Copshop review: Gerard Butler, Frank Grillo, violence

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From director Joe Carnahan comes Copshop, a film that gives you a bit of Frank Grillo and Gerard Butler for your money too.

This one starts out in the open. Wearing a 70s feel in its early stage with absolute pride, we get a mix of ingredients. A burger van in the Nevada desert, a mystery man running to escape from something, a casino in the middle of nowhere, and a Gerard Butler drive-by. Well, it’s not a bad statement of intent is it?


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Penned by Kurt McLeod and Joe Carnahan – with story credit to Mark Williams – Copshop soon narrows its focus though. We found ourselves in a small police station, where not particularly efficient cops seem to be settling in for a hopefully-quiet night shift. Not so, of course, as the mists begin to clear. Down in the cells of said police station are Frank Grillo’s Teddy and Gerard Butler’s Viddick. They are not friends, and it immediately becomes apparent that – no spoilers – there are low odds of them both getting through the movie.

But there are other factors and forces in play too, and in the midst of them is one who turns out to be the film’s trump card: Alexis Louder as Valerie. She’s the rookie cop who finds herself in the middle of a hellish situation. And whilst the bulk of Copshop is dialogue driven, there’s a fair amount of action she has to contend with too. She seems at home with both.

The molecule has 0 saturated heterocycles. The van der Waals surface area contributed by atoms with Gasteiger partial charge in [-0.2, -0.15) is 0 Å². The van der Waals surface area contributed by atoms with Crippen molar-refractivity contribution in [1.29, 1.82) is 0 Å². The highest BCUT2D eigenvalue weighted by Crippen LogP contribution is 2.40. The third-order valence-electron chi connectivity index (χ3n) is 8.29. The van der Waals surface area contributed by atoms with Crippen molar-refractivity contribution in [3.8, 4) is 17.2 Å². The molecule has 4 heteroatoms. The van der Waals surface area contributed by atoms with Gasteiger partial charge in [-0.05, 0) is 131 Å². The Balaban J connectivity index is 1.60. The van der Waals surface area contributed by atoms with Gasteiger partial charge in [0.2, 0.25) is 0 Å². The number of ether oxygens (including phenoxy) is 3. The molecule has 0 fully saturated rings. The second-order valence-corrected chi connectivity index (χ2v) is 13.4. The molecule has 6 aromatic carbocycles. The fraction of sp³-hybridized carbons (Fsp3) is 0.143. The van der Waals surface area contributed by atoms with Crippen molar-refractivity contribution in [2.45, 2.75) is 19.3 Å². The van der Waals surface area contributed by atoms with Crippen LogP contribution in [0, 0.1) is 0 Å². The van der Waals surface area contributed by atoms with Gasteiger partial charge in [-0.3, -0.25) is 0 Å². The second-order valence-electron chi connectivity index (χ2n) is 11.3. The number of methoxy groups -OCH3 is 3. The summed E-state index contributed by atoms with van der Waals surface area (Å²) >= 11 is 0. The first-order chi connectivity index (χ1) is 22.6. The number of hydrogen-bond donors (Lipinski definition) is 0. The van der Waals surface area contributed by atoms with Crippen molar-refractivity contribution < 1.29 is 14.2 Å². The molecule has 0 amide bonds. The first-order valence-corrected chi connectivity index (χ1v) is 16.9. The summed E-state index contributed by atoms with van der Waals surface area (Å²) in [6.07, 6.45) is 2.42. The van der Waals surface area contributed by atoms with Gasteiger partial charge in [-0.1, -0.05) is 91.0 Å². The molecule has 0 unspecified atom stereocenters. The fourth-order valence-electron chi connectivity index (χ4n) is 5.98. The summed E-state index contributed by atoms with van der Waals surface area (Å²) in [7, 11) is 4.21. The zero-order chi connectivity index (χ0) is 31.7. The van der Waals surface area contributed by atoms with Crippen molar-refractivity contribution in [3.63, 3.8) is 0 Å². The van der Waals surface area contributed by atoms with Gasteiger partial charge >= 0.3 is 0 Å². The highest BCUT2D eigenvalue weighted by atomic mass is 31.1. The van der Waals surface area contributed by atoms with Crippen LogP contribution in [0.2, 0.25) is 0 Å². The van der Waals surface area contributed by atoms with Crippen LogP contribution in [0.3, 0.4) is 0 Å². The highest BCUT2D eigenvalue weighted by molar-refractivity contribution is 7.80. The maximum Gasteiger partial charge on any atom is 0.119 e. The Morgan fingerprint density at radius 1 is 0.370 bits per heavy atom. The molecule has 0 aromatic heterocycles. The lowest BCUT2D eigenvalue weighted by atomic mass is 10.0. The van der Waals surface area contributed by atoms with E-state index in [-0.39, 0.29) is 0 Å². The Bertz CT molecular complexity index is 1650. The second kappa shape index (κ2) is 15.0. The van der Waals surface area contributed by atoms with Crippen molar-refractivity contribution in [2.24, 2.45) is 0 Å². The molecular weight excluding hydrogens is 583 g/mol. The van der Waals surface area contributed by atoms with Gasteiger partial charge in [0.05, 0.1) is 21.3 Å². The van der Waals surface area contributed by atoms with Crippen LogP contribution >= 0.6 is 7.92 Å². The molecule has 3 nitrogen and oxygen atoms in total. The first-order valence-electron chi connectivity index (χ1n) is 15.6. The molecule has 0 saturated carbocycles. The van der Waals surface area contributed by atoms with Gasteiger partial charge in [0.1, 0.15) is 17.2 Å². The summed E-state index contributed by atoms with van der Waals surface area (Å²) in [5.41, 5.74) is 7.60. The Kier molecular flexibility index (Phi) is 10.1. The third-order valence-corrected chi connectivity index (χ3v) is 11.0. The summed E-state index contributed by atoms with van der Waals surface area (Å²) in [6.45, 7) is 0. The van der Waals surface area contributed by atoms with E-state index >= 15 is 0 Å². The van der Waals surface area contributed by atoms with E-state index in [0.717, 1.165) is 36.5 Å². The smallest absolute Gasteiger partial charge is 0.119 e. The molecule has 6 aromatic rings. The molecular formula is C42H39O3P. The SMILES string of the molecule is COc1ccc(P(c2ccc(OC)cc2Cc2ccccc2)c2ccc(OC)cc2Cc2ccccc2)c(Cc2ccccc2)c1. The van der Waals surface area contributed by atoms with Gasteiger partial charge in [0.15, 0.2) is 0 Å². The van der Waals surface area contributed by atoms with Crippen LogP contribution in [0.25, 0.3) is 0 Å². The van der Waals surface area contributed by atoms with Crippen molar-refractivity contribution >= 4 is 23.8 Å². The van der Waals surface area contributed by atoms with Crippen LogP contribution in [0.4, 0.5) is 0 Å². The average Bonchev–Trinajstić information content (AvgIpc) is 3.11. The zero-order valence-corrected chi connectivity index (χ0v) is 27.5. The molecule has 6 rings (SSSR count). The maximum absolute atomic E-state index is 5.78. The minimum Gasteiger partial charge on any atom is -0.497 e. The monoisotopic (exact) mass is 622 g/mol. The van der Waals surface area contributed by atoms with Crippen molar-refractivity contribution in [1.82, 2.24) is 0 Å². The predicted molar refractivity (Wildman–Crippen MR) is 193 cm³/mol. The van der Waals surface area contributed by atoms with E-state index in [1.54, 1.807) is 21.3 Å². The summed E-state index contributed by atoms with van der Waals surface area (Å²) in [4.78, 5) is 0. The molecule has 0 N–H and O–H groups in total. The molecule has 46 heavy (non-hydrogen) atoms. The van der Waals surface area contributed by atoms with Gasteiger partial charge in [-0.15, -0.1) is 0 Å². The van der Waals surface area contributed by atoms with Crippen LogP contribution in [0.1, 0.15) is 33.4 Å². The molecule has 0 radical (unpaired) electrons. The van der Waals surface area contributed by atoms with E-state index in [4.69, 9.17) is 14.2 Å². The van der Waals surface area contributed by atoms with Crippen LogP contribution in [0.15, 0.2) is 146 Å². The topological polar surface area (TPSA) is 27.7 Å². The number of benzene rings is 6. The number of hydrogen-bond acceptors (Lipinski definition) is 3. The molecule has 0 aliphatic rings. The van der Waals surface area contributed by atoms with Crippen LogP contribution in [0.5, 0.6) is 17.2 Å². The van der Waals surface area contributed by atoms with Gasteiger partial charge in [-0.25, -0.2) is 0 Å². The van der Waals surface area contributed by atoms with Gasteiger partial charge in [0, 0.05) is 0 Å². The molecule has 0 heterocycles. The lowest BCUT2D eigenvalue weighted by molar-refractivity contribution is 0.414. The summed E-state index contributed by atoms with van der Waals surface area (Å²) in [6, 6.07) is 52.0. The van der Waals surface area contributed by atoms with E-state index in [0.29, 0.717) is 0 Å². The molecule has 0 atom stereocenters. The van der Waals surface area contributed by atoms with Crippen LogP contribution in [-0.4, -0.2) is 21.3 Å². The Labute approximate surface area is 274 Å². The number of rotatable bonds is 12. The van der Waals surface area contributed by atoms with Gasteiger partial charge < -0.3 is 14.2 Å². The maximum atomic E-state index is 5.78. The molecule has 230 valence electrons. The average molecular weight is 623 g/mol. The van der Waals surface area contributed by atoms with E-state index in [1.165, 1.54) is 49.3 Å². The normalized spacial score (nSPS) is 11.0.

It’s a good job too, as we don’t get quite as much time with the two named leads as you might expect. Butler in particular spends a portion of the film restrained. Appreciating there’s a market for films where he’s handcuffed and lit in dank blue light, he’s perhaps deceptively billed as the lead here. Frank Grillo is typically committed, and you do get more of him. I didn’t quite think that Copshop ever exploded into the head to head that it threatened to be.

But then I don’t think the film itself properly ignited either.

I’ve had a lot of fun with Joe Carnahan-directed films before, and there are moments here too where it starts to spark. One particular sequence is excellent, where the limits of a bulletproof door and window are thoroughly tested. There’s a character who appears part-way through the story and gives things a kickstart too, bringing some fine balloons along with them.

Furthermore, Carnahan has lots of fun with setup. When we arrive at the police station where the bulk of the film is set, he’s careful to follow the Die Hard mantra of show us the geography first. He’s experienced at this, and knows how to get everything into place.

I also got no sense that – outside of perhaps budget – this was compromised. It feels like the film someone intended to make.

The problem was I just didn’t particularly warm to it, for a few reasons. I didn’t get much of a sense of the claustrophobia from the surroundings which didn’t help, and the generally wide shots left me often me in little doubt they’re on a movie set, rather than buying into it was real. There are moments too in Copshop that perhaps could have worked with more intimacy – not that kind, behave – on stage, but in the film they didn’t crackle for me. But perhaps more fundamentally, it never fully got its grip. Thus, by the time things inevitably start to escalate, I was watching Copshop, but it was hard to be too invested in it.

The one caveat to that is the aforementioned Alexis Louder, and I’m promptly off to seek out more of her work. And it’d be remiss of me the also note that on the plus side, there’s a tasty moment where Gerard Butler’s eyes practically bulge from his face as he screams “he’s gonna die”. It’s hard not to enjoy that.

The film itself though has enough in it to warrant a watch. But I found it more about individual moments than a thoroughly engaging whole.

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